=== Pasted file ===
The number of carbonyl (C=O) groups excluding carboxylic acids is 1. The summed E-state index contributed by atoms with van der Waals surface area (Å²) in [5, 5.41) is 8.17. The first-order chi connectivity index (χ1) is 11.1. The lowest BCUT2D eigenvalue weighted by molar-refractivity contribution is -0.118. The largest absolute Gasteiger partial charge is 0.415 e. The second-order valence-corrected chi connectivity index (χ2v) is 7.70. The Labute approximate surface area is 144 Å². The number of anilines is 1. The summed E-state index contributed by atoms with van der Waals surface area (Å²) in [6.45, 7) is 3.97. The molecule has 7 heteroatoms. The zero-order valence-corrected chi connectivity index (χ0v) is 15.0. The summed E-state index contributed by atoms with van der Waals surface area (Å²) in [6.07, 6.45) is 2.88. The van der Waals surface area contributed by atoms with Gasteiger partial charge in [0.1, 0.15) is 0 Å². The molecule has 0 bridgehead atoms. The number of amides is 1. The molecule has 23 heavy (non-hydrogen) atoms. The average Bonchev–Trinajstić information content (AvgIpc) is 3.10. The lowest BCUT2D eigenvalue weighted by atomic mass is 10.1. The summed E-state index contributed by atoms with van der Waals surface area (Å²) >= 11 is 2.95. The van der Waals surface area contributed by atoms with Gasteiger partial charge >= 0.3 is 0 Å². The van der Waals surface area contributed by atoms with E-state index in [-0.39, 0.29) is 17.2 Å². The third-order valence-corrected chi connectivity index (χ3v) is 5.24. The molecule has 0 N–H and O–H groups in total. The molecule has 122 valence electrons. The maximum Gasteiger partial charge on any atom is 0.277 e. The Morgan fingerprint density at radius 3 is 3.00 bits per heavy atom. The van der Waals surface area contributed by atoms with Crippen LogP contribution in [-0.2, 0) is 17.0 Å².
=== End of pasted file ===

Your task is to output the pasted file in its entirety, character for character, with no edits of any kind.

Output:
The number of carbonyl (C=O) groups excluding carboxylic acids is 1. The summed E-state index contributed by atoms with van der Waals surface area (Å²) in [5, 5.41) is 8.17. The first-order chi connectivity index (χ1) is 11.1. The lowest BCUT2D eigenvalue weighted by molar-refractivity contribution is -0.118. The largest absolute Gasteiger partial charge is 0.415 e. The second-order valence-corrected chi connectivity index (χ2v) is 7.70. The Labute approximate surface area is 144 Å². The number of anilines is 1. The summed E-state index contributed by atoms with van der Waals surface area (Å²) in [6.45, 7) is 3.97. The molecule has 7 heteroatoms. The zero-order valence-corrected chi connectivity index (χ0v) is 15.0. The summed E-state index contributed by atoms with van der Waals surface area (Å²) in [6.07, 6.45) is 2.88. The van der Waals surface area contributed by atoms with Gasteiger partial charge in [0.1, 0.15) is 0 Å². The molecule has 0 bridgehead atoms. The number of amides is 1. The molecule has 23 heavy (non-hydrogen) atoms. The average Bonchev–Trinajstić information content (AvgIpc) is 3.10. The lowest BCUT2D eigenvalue weighted by atomic mass is 10.1. The summed E-state index contributed by atoms with van der Waals surface area (Å²) >= 11 is 2.95. The van der Waals surface area contributed by atoms with Gasteiger partial charge >= 0.3 is 0 Å². The van der Waals surface area contributed by atoms with E-state index in [-0.39, 0.29) is 17.2 Å². The third-order valence-corrected chi connectivity index (χ3v) is 5.24. The molecule has 0 N–H and O–H groups in total. The molecule has 122 valence electrons. The maximum Gasteiger partial charge on any atom is 0.277 e. The Morgan fingerprint density at radius 3 is 3.00 bits per heavy atom. The van der Waals surface area contributed by atoms with Crippen LogP contribution in [-0.2, 0) is 17.0 Å².